And I am most certainly not a fan of Hyperdimension Neptunia Victory. Heck, I can't even pronounce it! Thankfully, I was not alone in my précis of the game: my own teenaged offspring repeatedly kept trying to convince me to shut it off whilst I repeatedly pressed the X button over and over like a disgruntled caveman in order to make my way through the title's never-ending barrage of dialogue screens, and I frequently kept pulling them by their collars as they less-than-coyly attempted to vamoose from the room so as to avoid being visually and aurally tormented by the sights and sounds the Japanese-made RPG had to offer. If I had to suffer, they did, too, dammit!
It was in fact odd that neither of them had any sort of interest in it, either. Normally, my daughter is eager to pounce upon anything RPG and/or Japanese in nature — a trait that seems all too familiar to me. In this instance, she was bored, outraged, and staggered by the mundane, repetitive nature of the game. The fact that some of the characters caused us to shout out "Pedobear!" surely did not help the enjoyment we so clearly were not experiencing any.
So, anyhoo, Hyperdimension Neptunia Victory—the third (!) in a series that I am grateful to not have been familiar with prior to this chance encounter (my editor offered, I accepted — not having so much as an inkling what I was getting into)—takes place in an alternate reality of the year 1989, where our heroine Neptune gets sucked into one of those funky time/space rift thingies and has to deal with a pending war between Gamindustri nations Lowee and Leanbox. Honestly, it sounds a lot more interesting than it really is. For the most part, all Hyperdimension Neptunia Victory appeared to be to me is one dialogue scene after another (I have never been so grateful to see a "Skip" option in all my life!) interlaced with occasional, short, battle sequence.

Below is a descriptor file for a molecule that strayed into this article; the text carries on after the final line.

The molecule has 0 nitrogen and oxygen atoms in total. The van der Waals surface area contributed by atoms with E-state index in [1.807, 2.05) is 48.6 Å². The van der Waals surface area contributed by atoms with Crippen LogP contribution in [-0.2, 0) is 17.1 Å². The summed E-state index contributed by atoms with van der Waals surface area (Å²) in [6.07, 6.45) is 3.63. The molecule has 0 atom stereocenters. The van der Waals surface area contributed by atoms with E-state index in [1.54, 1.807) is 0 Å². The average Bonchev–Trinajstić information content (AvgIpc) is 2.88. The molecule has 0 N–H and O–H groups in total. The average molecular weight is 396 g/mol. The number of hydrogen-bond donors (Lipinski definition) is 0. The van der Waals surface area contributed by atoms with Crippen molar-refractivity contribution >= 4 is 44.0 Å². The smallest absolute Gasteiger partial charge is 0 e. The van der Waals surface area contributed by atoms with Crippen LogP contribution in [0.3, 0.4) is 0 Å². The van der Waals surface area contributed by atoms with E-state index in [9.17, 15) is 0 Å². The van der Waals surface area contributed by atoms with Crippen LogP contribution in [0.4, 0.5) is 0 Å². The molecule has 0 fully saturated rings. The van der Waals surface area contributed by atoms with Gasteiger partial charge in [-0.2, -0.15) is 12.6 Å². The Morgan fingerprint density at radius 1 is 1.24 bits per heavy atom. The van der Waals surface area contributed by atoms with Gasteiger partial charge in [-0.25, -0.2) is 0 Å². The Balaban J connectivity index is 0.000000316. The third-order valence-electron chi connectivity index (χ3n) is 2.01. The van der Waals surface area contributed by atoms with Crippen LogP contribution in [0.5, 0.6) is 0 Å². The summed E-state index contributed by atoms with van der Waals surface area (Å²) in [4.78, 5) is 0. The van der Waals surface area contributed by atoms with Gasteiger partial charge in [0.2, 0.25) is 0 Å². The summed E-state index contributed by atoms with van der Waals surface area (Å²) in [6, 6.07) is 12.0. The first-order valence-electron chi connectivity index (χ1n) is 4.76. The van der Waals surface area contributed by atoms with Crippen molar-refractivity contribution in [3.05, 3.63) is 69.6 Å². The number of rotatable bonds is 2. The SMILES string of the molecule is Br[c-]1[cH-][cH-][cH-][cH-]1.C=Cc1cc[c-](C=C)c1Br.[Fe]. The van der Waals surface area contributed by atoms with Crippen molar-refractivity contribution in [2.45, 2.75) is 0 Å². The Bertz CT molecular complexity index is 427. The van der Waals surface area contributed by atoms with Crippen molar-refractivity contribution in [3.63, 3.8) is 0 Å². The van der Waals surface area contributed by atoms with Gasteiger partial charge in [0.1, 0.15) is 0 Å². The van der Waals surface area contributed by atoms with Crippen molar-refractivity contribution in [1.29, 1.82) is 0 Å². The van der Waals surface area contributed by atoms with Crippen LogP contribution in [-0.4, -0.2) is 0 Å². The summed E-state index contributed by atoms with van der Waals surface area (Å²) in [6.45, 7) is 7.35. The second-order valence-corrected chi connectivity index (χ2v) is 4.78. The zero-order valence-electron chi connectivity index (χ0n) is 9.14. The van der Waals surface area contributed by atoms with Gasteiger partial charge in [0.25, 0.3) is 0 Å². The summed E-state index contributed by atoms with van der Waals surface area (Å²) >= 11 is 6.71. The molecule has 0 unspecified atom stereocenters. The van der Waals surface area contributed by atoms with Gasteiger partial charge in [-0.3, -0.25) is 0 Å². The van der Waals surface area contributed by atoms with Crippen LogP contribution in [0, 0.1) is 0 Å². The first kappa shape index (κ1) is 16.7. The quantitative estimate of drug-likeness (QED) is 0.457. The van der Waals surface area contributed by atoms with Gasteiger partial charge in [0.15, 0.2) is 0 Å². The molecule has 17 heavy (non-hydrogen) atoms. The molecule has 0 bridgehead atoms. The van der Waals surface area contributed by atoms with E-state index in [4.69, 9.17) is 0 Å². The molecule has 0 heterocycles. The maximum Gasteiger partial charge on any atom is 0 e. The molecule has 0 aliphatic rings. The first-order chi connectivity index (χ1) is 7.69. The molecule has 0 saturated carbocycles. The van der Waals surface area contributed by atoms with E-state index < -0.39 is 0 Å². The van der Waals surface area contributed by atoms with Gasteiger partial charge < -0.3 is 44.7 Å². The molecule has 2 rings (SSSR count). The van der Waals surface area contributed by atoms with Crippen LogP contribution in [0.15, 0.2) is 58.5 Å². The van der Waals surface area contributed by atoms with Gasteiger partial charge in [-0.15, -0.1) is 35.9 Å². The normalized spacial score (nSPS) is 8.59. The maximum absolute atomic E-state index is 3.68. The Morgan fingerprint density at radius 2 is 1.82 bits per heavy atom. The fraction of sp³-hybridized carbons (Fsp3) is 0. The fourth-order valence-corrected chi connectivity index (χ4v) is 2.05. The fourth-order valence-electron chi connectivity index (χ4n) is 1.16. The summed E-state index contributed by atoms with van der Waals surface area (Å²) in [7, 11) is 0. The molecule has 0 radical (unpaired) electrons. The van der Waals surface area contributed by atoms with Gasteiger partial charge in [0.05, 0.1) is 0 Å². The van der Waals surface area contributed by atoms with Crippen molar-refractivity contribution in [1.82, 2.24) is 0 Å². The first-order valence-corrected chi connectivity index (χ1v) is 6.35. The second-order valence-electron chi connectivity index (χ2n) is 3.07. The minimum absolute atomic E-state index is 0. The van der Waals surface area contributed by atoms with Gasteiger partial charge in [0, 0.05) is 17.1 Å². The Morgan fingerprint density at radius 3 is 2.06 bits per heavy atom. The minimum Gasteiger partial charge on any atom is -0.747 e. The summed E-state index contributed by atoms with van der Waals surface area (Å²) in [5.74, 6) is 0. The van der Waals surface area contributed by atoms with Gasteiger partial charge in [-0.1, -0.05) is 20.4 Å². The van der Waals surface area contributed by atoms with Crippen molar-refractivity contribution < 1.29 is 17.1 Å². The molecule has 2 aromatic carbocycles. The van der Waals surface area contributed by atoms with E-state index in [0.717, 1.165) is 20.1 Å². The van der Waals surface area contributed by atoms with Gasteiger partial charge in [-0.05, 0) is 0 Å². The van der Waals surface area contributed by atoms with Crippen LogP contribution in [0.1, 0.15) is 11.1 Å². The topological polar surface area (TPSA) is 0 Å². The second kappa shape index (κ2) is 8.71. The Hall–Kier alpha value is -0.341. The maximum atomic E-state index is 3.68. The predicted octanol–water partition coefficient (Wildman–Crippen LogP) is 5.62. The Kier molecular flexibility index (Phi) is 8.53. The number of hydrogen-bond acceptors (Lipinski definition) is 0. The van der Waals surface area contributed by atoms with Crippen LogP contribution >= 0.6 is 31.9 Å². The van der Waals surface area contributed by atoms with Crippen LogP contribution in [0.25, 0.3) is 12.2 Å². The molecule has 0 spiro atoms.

Like all of the other (better) single-player RPGs out there, this game gives you the option of choosing combo attacks against a variety of goofy-looking foes when you're roaming the surprisingly un-dungeon-like dungeon levels. Life in any of the game's cities, on the other hand, is quite disappointing: it's usually just a single snapshot of a town square, where you can gain entrance to certain marked buildings by scrolling over to them and pressing X. There are also a lot of strange characters sitting in the square (another resembling Pedobear, I might add: what is up with the Japanese, Chris?), who blab incoherent things which my children and I concluded were supposed to be funny after much deliberation (and a fair amount of crying, I might add).